WARREN, R.I. — Gov. Lincoln Chafee is squatting like a catcher beneath the low ceiling in the engine room of a brand new passenger vessel made by Blount Boats Inc., a family business that has been around since the end of World War II.
The governor is chatting with one of the Blounts about family tradition, the maritime industry and the company’s latest creation for the Army.
Unlike many companies that are watching their defense contracts go away, Blount Boats is venturing into the military sector for the first time. The company has made four 75-foot vessels for the Army to use on the Kwajalein Atoll in the South Pacific. The service will use them to ferry workers back and forth between the Ronald Reagan Test Site and the Marshall Islands of Kwajalein, Rio-Namur and Ennubirr Island.
“We never even heard of the Kwajalein Atoll,” says Blount Boats president and CFO Marcia L. Blount, who runs the company along with her sisters Nancy and Julie.
The Army had to replace deteriorating ferry boats, and a young service member from the Northeast told his superiors about the company. He said he had been on one of their boats and it was perfect for what the Army needed. The service reached out to the Blounts, who put in an aggressive bid and won the contract.
The boats themselves are simple and are based on a previous design the company used to ferry passengers between Bay Shore and Fire Island near Long Island. Inside, below deck, the four gray Army vessels look like modest churches with little rows of white benches going from front to back. The steel and aluminum boats can hold 150 passengers each.
The Blounts’ first foray into military work is a world away from the business carved out by their father, Luther H. Blount, who died a few years ago at the age of 90.
Luther, whom the sisters simply refer to as ‘Dad’ even in mixed company, built his first hull in 1949. It was a catamaran made with 55-gallon drums that helped carry mahogany logs down the waterways of Belize. Over the ensuing decades, he went on to build tankers, ferries, dinner boats, water taxis and mini-cruise vessels. One of the company’s boats was used by scientists studying diseased animals. Another has taken passengers across San Juan Bay to the Bacardi Rum Factory in Puerto Rico. Some of the boats made 50 or so years ago are still in service somewhere. The Blounts can list off the names of families like the Nolans and the McCalisters that the boats have been passed to over the years.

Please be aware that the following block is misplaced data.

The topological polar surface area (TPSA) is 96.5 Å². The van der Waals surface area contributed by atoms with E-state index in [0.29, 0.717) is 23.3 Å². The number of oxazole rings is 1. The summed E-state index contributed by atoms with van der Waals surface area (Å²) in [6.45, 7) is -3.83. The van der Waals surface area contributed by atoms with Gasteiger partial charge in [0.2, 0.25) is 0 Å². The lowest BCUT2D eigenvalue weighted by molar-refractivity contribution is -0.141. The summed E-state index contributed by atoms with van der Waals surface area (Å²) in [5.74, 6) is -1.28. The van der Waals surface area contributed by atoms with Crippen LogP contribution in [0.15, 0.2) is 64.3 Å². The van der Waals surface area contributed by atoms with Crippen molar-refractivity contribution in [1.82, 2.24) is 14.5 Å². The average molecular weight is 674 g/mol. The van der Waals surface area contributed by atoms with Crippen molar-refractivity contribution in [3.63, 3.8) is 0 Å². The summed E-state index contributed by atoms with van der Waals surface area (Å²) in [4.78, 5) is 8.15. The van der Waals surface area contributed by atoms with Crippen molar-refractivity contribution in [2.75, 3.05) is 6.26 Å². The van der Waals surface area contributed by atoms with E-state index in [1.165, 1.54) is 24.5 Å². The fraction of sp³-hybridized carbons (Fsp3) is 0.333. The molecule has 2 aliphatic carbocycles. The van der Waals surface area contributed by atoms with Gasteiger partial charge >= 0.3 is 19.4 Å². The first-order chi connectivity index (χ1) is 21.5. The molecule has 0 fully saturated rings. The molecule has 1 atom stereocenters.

The family takes Chafee on a tour of their six-acre operation on the Narragansett Bay, introducing him to an employee who has been with the company for 39 years and showing him the next boat being built inside one of the bays. It will be delivered to a customer in July. Another boat will have to be completed by September 2013. Next month, the Army will come to take its four vessels away.
This is the kind of cycle a company like Blount Boats must sustain to remain viable, Marcia explains.
“In the construction industry, you need to get contracts sequentially. You want it staggered,” she tells the governor. “It’s a challenge, but right now we have it.”
This is partly due to their first contract with the military, which she hopes is the beginning of a trend for the company. Credit issues in the commercial sector have made it difficult for clients to obtain financing, so Blount Boats would like to attract more government customers. The defense dollars are more than welcome, the family says.
Chafee agrees. He and other politicians from the state have been going around talking about strengthening the local defense labor force and promoting critical projects for Rhode Island, such as General Dynamics Electric Boat’s Virginia-class submarine program. The governor acknowledges the difficulties that could result from reduced budgets. He says he understands that defense spending has to be cut if the country is to get back on stable financial footing.
“But we still want our subs, and we want our Marshall Island ferries,” he says standing in the receding fog on Blount Boats dock. “Rhode Island is being aggressive about this shrinking piece of the pie and getting our work here.”
The Blounts are pushing ahead with small chip cruises and a partnership with England’s South Boats to make wind farm service vessels. The project, along with other efforts in the state, could open the door for Rhode Island to become a trailblazer for wind farm technology in the United States, business leaders here say.
And just maybe some the armed services will want some more boats, Marcia says.
“We’re just over here waving our hands saying, ‘Hey, we can build the boats!’”